Who won the Republican civil war?

August 13

Eric Cantor (AFP PHOTO / Mandel NGANMANDEL NGAN/Getty Images)

The 2014 primary season is winding down. Although there are still 13 states that will hold primaries over the upcoming month, there are no incumbents in any of those states who have any reason for concern over whether they will be on the November ballot. The alleged “Republican civil war” of the 2014 primaries is over, and it is time for the postwar tribunals to begin. On the one hand, only three House incumbents – Ralph Hall, Kerry Bentivolio, and, of course, former Leader Eric Cantor – lost their primaries. The fate of Scott DesJarlais is still uncertain, pending a recount. No Republican Senate incumbents lost. The Cantor defeat aside, this does not look like an impressive yield for insurgent tea party candidates, and each of these defeats likely says more about the failings of the incumbent than about the appeal of his challenger.

On the other hand, 2014 has so far featured 36 races in which challengers to Republican House incumbents received more than a quarter of the vote (not including top-two primaries) and four races with Senate challengers of similar stature. This year has certainly featured more spending for and against incumbents than has been the case in any previous election. The U.S. Chamber of Commerce spent heavily to ensure the victories of several embattled Republican moderates, and several primaries were decided by razor-thin margins. And as Nate Silver recently pointed out, the average primary vote share of Republican Senate incumbents fell to a historic low. Perhaps this is a victory for tea party: moderates have been served notice that they will face opposition unless they change their ways, and the bumper crop of candidates is a sign that 2016 could feature more Cantor-style upsets. For some conservatives, the fault lies not in the insurgent threat, but in the poor campaigns of some of the challengers.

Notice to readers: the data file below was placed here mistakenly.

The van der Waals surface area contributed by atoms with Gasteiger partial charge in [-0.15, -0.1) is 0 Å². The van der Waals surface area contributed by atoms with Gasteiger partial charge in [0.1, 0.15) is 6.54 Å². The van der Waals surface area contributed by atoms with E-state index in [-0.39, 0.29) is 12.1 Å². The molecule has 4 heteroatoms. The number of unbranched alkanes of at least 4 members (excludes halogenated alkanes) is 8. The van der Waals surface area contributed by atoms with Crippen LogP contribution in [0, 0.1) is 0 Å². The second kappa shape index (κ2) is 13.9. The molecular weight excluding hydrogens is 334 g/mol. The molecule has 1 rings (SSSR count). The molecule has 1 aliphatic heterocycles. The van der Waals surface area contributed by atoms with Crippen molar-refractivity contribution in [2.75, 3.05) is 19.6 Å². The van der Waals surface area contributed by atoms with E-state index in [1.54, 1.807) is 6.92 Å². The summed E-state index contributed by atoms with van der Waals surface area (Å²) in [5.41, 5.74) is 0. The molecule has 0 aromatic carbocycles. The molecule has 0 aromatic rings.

So who has won? It’s all in how you look at the data. Let’s consider some different ways to interpret what has gone on in the Senate primaries. On Aug. 6, Silver noted that Republican Senate incumbents had received an average of 73 percent of the primary vote, as compared to 78 percent in 2010 and 2012 and 89 percent over the three elections before that. Silver actually undersells his case; according to my data, the average Republican incumbent’s vote share (which has now fall even further following Lamar Alexander’s 50 percent share of the Tennessee primary vote last Thursday) is actually the lowest, by far, in the past 60 years. Consider two different ways of looking at Republican incumbents’ primary election fortunes. When one looks at a scatterplot of the results, it surely seems that something unprecedented has happened.


On the other hand, if one considers the percentage of incumbents who have actually lost, it’s clear that the Republican Party’s perfect score is nothing unusual.


This is a dispute that can only be resolved by using sports analogies. Silver argues that for predictive purposes, it is more important to focus on vote share, a continuous variable, than on binary outcomes such as winning or losing. If a football team wins a string of games by the margin of a field goal or so, it is not really that good of a team and its luck is about to run out soon. In his words, “close calls count.”